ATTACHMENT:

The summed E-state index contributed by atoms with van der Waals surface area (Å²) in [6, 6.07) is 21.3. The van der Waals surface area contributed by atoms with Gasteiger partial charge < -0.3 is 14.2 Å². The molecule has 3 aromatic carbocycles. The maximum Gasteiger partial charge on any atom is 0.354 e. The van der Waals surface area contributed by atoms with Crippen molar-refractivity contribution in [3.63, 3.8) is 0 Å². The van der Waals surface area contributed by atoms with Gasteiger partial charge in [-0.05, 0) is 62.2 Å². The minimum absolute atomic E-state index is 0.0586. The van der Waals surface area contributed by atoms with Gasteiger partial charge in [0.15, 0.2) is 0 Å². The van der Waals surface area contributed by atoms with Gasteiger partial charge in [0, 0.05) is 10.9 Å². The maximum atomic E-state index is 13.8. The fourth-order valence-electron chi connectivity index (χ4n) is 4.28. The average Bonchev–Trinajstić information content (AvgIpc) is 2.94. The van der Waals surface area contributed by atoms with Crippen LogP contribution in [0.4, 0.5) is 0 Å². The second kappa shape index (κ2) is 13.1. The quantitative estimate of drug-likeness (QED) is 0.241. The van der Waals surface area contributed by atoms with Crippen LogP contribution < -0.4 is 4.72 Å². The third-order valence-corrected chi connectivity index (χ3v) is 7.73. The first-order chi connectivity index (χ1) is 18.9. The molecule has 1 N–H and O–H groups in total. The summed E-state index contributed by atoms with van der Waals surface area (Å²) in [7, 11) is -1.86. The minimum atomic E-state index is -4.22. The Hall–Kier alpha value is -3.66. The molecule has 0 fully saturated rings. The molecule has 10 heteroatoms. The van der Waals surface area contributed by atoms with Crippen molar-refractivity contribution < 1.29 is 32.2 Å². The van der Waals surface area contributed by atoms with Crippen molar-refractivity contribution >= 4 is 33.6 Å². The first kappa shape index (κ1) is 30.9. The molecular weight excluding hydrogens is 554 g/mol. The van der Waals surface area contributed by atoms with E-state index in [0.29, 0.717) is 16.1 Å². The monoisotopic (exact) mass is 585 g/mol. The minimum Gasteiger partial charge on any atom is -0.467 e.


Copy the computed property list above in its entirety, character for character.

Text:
The summed E-state index contributed by atoms with van der Waals surface area (Å²) in [6, 6.07) is 21.3. The van der Waals surface area contributed by atoms with Gasteiger partial charge < -0.3 is 14.2 Å². The molecule has 3 aromatic carbocycles. The maximum Gasteiger partial charge on any atom is 0.354 e. The van der Waals surface area contributed by atoms with Crippen molar-refractivity contribution in [3.63, 3.8) is 0 Å². The van der Waals surface area contributed by atoms with Gasteiger partial charge in [-0.05, 0) is 62.2 Å². The minimum absolute atomic E-state index is 0.0586. The van der Waals surface area contributed by atoms with Gasteiger partial charge in [0.15, 0.2) is 0 Å². The van der Waals surface area contributed by atoms with Gasteiger partial charge in [0, 0.05) is 10.9 Å². The maximum atomic E-state index is 13.8. The fourth-order valence-electron chi connectivity index (χ4n) is 4.28. The average Bonchev–Trinajstić information content (AvgIpc) is 2.94. The van der Waals surface area contributed by atoms with Crippen LogP contribution in [0.4, 0.5) is 0 Å². The second kappa shape index (κ2) is 13.1. The quantitative estimate of drug-likeness (QED) is 0.241. The van der Waals surface area contributed by atoms with Crippen LogP contribution < -0.4 is 4.72 Å². The third-order valence-corrected chi connectivity index (χ3v) is 7.73. The first-order chi connectivity index (χ1) is 18.9. The molecule has 1 N–H and O–H groups in total. The summed E-state index contributed by atoms with van der Waals surface area (Å²) in [7, 11) is -1.86. The minimum atomic E-state index is -4.22. The Hall–Kier alpha value is -3.66. The molecule has 0 fully saturated rings. The molecule has 10 heteroatoms. The van der Waals surface area contributed by atoms with Crippen molar-refractivity contribution < 1.29 is 32.2 Å². The van der Waals surface area contributed by atoms with Crippen molar-refractivity contribution >= 4 is 33.6 Å². The first kappa shape index (κ1) is 30.9. The molecular weight excluding hydrogens is 554 g/mol. The van der Waals surface area contributed by atoms with E-state index in [0.29, 0.717) is 16.1 Å². The monoisotopic (exact) mass is 585 g/mol. The minimum Gasteiger partial charge on any atom is -0.467 e.